Caribbean roughshark

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Caribbean roughshark
Caribbean roughshark.jpg
Scientific classification
Kingdom: Animalia
Phylum: Chordata
Class: Chondrichthyes
Subclass: Elasmobranchii
Order: Squaliformes
Family: Oxynotidae
Genus: Oxynotus
Species: O. caribbaeus
Binomial name
Oxynotus caribbaeus
Cervigón, 1961
Oxynotus caribbaeus distmap.png
Range of the Caribbean roughshark (in blue)

The Caribbean roughshark (Oxynotus caribbaeus) is a rough shark of the family Oxynotidae, found on the upper continental slopes of the Caribbean Sea, at depths between 400 and 450 m (1,310 and 1,480 ft). It reaches a length around 50 cm (20 in).

O. caribbaeus is thought to be a slow-moving predator of small benthic organisms. Not much is known about the lifecycle of this species, but it is being observed in its natural environment lately. This species is an uncommon bycatch of bottom trawls, though insufficient information is available for the IUCN to assess its conservation status.[1]


Venezuelan biologist Dr. Fernando Cervigón described this species as Oxynotus caribbaeus.[2]


O. caribbaeus is a small shark found in the upper continental slope of Venezuela; it is easily distinguishable from other Oxynotus species. Adult males reach a maximum size of 50 cm (1.6 ft) in length and the females are thought to grow even longer, although none has been examined. The Caribbean roughshark has a short, blunt snout and head. This chubby-looking shark looks nothing like the typical shark. It has two dorsal fins that help differentiate this shark from other Oxynotus species. Its first dorsal fin is inclined forward, is very long and thick, and triangular in shape. The second dorsal fin is similar to the first, although it is not as long. However, as some other Oxynotus species, the Caribbean roughshark does not have an anal fin. It has the typical shark coarse dermal denticles, but these are atypically large for the size of the shark. It contains small, circular spiracles at the dorsal base of its head. The supraorbital ridges are not expanded and do not form a knob in front of the spiracles. It has lanceolate upper teeth, containing 12 rows and lower bladelike teeth containing 12 rows.[2]

It has distinct color features that make it easily identifiable. On the head, body, and tail, it has light, greyish skin, patterned with dark bands and blotches, although it contains noticeably lighter color patterns on its pectoral fins and pelvic fins.[3]

Geographical habitat and ecology[edit]

O. caribbeaus is found in the western Atlantic Ocean, also near the bottom of the Gulf of Mexico and the Caribbean Sea.[4] However, sightings of the Caribbean roughshark have happened in the waters off of the Bahamas, Honduras, and Venezuela.[3]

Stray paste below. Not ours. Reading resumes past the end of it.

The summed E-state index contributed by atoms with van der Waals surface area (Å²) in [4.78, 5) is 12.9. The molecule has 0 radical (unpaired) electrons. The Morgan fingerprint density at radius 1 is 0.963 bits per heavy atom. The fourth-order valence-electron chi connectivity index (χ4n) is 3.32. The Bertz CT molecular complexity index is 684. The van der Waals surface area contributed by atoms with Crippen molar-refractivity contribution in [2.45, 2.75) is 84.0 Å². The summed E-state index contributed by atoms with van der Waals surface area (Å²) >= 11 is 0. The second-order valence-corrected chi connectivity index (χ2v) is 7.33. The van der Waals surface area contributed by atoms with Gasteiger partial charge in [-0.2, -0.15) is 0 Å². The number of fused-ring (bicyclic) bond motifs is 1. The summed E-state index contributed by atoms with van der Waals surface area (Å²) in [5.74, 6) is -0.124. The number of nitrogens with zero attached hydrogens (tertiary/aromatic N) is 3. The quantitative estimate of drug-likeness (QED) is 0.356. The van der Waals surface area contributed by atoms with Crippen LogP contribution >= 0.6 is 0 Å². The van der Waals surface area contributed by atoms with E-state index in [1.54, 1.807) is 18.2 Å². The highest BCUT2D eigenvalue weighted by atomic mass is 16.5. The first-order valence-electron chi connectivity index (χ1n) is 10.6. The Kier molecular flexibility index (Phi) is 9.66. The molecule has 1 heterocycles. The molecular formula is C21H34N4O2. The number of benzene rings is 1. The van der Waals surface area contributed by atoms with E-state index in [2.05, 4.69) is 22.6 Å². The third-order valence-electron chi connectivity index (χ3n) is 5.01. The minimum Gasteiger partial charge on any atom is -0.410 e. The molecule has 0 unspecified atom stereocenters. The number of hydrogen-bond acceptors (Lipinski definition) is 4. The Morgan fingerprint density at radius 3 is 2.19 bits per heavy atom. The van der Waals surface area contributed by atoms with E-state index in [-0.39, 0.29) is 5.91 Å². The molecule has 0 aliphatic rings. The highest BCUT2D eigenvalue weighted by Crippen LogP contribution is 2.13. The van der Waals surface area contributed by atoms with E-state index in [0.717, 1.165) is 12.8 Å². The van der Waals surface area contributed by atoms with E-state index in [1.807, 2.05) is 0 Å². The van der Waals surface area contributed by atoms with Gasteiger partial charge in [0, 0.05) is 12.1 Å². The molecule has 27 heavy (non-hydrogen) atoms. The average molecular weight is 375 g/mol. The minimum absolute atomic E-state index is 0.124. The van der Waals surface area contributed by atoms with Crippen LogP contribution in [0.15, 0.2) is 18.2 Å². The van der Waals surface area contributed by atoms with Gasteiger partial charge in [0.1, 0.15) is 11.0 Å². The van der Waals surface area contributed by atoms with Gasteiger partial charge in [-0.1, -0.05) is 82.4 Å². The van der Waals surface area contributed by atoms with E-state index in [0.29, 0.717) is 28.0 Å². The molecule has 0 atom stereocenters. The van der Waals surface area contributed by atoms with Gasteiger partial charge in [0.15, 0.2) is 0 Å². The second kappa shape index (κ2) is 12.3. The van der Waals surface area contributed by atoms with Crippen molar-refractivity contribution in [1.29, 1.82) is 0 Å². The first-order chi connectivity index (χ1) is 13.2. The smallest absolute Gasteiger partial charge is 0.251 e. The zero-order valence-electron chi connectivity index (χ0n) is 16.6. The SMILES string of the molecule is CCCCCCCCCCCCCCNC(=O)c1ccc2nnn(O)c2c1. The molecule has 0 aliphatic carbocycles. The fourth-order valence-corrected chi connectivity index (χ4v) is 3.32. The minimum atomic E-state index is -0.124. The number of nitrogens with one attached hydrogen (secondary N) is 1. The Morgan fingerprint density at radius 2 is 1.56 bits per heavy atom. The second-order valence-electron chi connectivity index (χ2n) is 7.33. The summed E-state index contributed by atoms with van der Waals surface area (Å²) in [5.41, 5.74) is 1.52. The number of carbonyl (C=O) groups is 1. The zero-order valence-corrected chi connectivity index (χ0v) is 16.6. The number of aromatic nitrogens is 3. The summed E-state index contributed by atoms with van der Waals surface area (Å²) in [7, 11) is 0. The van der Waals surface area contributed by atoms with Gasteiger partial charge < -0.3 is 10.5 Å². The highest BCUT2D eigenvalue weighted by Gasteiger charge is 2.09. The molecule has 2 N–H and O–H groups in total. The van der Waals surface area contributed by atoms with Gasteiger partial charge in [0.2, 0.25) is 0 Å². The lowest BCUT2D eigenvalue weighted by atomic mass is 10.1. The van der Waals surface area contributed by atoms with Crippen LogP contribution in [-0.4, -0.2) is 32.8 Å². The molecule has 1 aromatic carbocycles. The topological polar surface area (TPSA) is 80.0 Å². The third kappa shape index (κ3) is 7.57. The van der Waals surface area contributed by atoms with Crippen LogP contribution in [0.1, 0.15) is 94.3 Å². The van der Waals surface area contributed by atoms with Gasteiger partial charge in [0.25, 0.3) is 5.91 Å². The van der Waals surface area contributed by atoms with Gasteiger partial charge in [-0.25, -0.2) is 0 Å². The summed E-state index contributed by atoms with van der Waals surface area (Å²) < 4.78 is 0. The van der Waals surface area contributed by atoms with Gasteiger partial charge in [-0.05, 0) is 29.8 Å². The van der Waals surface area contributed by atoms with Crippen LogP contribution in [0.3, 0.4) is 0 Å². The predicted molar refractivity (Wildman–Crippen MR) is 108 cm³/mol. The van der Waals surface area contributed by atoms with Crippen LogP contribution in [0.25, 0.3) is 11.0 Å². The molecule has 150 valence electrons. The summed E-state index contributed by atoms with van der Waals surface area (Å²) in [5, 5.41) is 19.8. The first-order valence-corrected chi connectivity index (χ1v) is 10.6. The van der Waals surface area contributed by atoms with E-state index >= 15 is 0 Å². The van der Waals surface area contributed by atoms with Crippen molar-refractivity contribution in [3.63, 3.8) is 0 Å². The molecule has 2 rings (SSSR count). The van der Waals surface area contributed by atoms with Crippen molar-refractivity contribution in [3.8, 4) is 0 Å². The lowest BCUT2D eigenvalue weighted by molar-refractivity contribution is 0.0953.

It occupies water at a range of 400 and 450 m (1,310 and 1,480 ft). At that range, the water temperature is at about 10°C. This means it has a bathydemersal habitat or is a demersal fish.[4]


Little is known about this shark, but due to its unusual dentition, the spear-shaped upper teeth and blade-like lower teeth, it feeds on invertebrates and fishes found near the bottom of their habitat.[4]


This species of shark is an ovoviviparous species, meaning the embryos develop inside eggs, which are retained inside the mother’s body until the eggs are ready to hatch.[4] The sizes of these shark pups are thought to be 20 to 21 cm long, for both male and females examined.[2]

Threats and conservation[edit]

This species of shark lives in depths where deepwater fisheries operate, which can have a negative impact on a population of shark that is already uncommon and virtually unknown. Deepwater fisheries usually find O. caribbaeus as bycatch. As uncommon as it is found as a bycatch, it can still have a negative impact due to the small population observed in the inshore waters.[4]

This shark has little to no commercial uses. Though when caught, the most probably use of O. caribbaeus is fishmeal or bait. Sometimes, it can be processed for oil or human consumption, by smoking and salting.[4]


  1. ^ "Oxynotus caribbaeus." (Caribbean Roughshark). N.p., n.d. Web. 30 November 2013. <>.
  2. ^ a b c Cervigón, M. F. 1961. Una nueva especie de Oxynotus de las costas de Venezuela. Estación de Investigaciones Marinas de Margarita, Fundación La Salle de Ciencias Naturales, Contribución 3:1–10
  3. ^ a b Rogers, Mike. "Best Shark eBook Ever!." Caribbean Roughshark. N.p., n.d. Web. 30 November 2013. <>.
  4. ^ a b c d e f Hammock, Jennifer. "Oxynotus caribbaeus Cervigón, 1961 — Details." Encyclopedia of Life. N.p., n.d. Web. 30 November 2013. <>.

External links[edit]